recent documentary entitled, Craft Stories: Pipilla, which was filmed in the Cypriot community context and has a twofold aim: to encourage potential ‘bearers’ to engage with their community’s endangered craft called ‘pipilla’, and to reveal perspectives and attitudes toward the preservation of endangered crafts.

 

Richard Crawford – Carl Akeley’s Gorilla

I will compare the statements that Carl Akeley made in his field journal about the intense empathy he felt for the gorillas that his party shot on Mount Mikeno in central Africa, with the appearance of the gorilla diorama display at the American Museum of Natural History that contains taxidermy representations of these gorillas. I will ask: ‘Whose vision of the gorilla is Akeley representing?’

 

Lunch: 1.30 – 2.30 pm

 

Session 3. 2.30 – 4.00 pm

Encountering the Affective

Chair: Dr Catarina Albano

Sara Buoso – Traces, Material discursivity and the Reader: an investigation in     light of Rosa Barba’s practice

Thought in response to the location of the 2018 – Spotlight’s exhibition, the paper proposes an enquiry on the relationship between history, the present and the viewer, through the work of artist, Rosa Barba (b.1972). In particular, the paper addresses an investigation on the material discursivity of light, expressed through the archival approach proposed by the artist, who problematizes the linearity of historical representation, in favour of sight-specific strategies, metamorphoses and disseminations. It follows that, while elaborating a poetics of distance, the artistic practice of Barba projects new conditions of light, by rethinking the relationship between the art-work and the reader. The paper concludes by reflecting on this encountering, with a focus on the experience of light in between the individual and the collective.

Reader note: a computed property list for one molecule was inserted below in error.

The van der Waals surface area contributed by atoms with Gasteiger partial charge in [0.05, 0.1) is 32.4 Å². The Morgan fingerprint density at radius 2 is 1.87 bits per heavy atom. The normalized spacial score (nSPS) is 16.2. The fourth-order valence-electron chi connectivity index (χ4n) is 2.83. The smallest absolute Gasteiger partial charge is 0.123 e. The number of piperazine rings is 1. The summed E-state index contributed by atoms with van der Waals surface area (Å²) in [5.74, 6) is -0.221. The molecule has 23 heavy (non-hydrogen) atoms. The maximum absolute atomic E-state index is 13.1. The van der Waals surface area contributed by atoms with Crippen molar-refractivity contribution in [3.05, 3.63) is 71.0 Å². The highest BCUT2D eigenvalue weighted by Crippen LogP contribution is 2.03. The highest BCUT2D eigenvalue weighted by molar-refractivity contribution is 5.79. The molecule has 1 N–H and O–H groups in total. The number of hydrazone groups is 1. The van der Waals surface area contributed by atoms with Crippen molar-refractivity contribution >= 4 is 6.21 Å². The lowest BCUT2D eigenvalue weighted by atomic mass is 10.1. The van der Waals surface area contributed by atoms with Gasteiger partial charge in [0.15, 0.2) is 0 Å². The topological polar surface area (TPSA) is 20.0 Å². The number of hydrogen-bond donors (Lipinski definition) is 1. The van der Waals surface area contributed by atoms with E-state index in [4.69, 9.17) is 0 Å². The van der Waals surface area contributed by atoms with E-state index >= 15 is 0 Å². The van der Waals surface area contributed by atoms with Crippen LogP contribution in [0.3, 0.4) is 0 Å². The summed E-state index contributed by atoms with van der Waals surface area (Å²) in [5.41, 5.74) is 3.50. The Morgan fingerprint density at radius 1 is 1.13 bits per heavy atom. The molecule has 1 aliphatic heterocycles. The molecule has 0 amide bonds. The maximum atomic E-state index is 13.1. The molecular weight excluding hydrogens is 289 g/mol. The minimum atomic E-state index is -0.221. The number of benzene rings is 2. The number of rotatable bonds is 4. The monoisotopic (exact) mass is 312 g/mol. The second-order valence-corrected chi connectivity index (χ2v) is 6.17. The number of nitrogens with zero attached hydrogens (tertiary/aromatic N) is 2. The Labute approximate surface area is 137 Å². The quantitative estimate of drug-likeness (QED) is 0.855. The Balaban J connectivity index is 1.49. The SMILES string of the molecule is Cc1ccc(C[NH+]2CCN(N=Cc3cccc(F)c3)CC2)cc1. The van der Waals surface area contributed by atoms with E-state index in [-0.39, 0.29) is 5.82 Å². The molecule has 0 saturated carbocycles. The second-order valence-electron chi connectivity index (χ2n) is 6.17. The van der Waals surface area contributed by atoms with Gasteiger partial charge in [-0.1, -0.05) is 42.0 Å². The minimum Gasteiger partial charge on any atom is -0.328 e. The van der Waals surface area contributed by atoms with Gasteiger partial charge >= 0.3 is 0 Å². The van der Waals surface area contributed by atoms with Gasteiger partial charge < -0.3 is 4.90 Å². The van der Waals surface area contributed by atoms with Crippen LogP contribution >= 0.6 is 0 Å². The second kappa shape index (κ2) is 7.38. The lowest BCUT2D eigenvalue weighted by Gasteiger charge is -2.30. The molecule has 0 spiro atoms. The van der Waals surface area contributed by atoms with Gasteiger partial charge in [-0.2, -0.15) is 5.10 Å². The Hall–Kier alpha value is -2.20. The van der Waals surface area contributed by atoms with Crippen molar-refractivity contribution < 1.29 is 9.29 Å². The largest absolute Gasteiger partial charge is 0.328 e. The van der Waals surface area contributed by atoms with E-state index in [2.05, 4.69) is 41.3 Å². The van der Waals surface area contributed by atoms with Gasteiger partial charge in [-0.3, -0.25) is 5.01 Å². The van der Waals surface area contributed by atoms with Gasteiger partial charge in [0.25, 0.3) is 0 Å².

Jon Martin – Creative block

I would like to take the opportunity to ask my peers what they understand by ‘creative block’. My own reading of the phenomenon has developed over the years that I have been considering it; but rather than opening this session with this isolated understanding, I would rather hear from others what it might mean to them.

I contend that a creative block is inherently personal: situated within individual being and therefore particular. It is not a solid entity or simple issue, but rather an assemblage of factors from life experiences.

My research methodology includes the invitation to ‘recent creatives’ to discuss their

block, its qualities and characteristics. One intention is that this affords the discussant subject the opportunity to formulate their own understanding of what they have, for future potential utilisation. This symposium affords me the space to gauge reaction to such enquiry. I will define the terms of the exercise at a later date, but might ask delegates to discuss briefly in pairs what the term might mean to them, before a slightly formalised group discussion. I will then relay some of my findings. This will be accompanied by visuals, since my creative block has form and dimensionality.

 

Tea break: 4.00 – 4.30 pm

Plenary/ Long table discussion: 4.30 – 5.30 pm

 

 

 

 

 

For information on previous Spotlights, please check out:

Spotlight 2017: http://doctoralplatformcsm.myblog.arts.ac.uk/spotlight/

Spotlight 2016: http://doctoralplatformcsm.myblog.arts.ac.uk/spotlight-exhibition-and-symposium/

Spotlight 2015: http://doctoralplatformcsm.myblog.arts.ac.uk/events/csm-doctoral-student-exhibition-and-symposium/

 

The Doctoral Platform at CSM offers PhD candidates the space in which to meet, share research, as well as co-ordinate, curate and participate in a variety of events.